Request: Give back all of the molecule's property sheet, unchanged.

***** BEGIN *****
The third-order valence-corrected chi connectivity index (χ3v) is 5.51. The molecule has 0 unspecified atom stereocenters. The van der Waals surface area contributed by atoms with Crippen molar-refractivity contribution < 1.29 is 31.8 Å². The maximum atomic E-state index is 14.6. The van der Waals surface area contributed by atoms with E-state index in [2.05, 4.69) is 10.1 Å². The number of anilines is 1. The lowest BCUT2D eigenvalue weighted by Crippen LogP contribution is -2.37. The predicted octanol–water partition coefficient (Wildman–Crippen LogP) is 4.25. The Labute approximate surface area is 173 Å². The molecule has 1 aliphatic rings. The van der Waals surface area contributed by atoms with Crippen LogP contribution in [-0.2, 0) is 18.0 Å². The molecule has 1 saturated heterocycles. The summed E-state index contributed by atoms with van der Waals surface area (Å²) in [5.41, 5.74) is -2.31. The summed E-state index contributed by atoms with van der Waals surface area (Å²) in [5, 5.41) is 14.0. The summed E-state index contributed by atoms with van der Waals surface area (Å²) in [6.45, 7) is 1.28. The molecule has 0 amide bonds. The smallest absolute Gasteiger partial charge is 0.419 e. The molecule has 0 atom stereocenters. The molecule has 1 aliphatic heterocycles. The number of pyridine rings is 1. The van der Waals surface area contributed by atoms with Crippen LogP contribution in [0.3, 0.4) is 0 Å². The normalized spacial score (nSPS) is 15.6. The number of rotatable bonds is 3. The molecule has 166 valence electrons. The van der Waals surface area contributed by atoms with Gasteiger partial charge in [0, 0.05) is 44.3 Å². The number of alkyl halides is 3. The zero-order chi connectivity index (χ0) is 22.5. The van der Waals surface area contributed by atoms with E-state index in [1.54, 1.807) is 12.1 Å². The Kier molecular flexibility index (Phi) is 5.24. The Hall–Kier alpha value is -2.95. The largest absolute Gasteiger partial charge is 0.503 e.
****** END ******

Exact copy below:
The third-order valence-corrected chi connectivity index (χ3v) is 5.51. The molecule has 0 unspecified atom stereocenters. The van der Waals surface area contributed by atoms with Crippen molar-refractivity contribution < 1.29 is 31.8 Å². The maximum atomic E-state index is 14.6. The van der Waals surface area contributed by atoms with E-state index in [2.05, 4.69) is 10.1 Å². The number of anilines is 1. The lowest BCUT2D eigenvalue weighted by Crippen LogP contribution is -2.37. The predicted octanol–water partition coefficient (Wildman–Crippen LogP) is 4.25. The Labute approximate surface area is 173 Å². The molecule has 1 aliphatic rings. The van der Waals surface area contributed by atoms with Crippen LogP contribution in [-0.2, 0) is 18.0 Å². The molecule has 1 saturated heterocycles. The summed E-state index contributed by atoms with van der Waals surface area (Å²) in [5.41, 5.74) is -2.31. The summed E-state index contributed by atoms with van der Waals surface area (Å²) in [5, 5.41) is 14.0. The summed E-state index contributed by atoms with van der Waals surface area (Å²) in [6.45, 7) is 1.28. The molecule has 0 amide bonds. The smallest absolute Gasteiger partial charge is 0.419 e. The molecule has 0 atom stereocenters. The molecule has 1 aliphatic heterocycles. The number of pyridine rings is 1. The van der Waals surface area contributed by atoms with Crippen LogP contribution in [0.3, 0.4) is 0 Å². The normalized spacial score (nSPS) is 15.6. The number of rotatable bonds is 3. The molecule has 166 valence electrons. The van der Waals surface area contributed by atoms with Gasteiger partial charge in [0, 0.05) is 44.3 Å². The number of alkyl halides is 3. The zero-order chi connectivity index (χ0) is 22.5. The van der Waals surface area contributed by atoms with E-state index in [1.54, 1.807) is 12.1 Å². The Kier molecular flexibility index (Phi) is 5.24. The Hall–Kier alpha value is -2.95. The largest absolute Gasteiger partial charge is 0.503 e.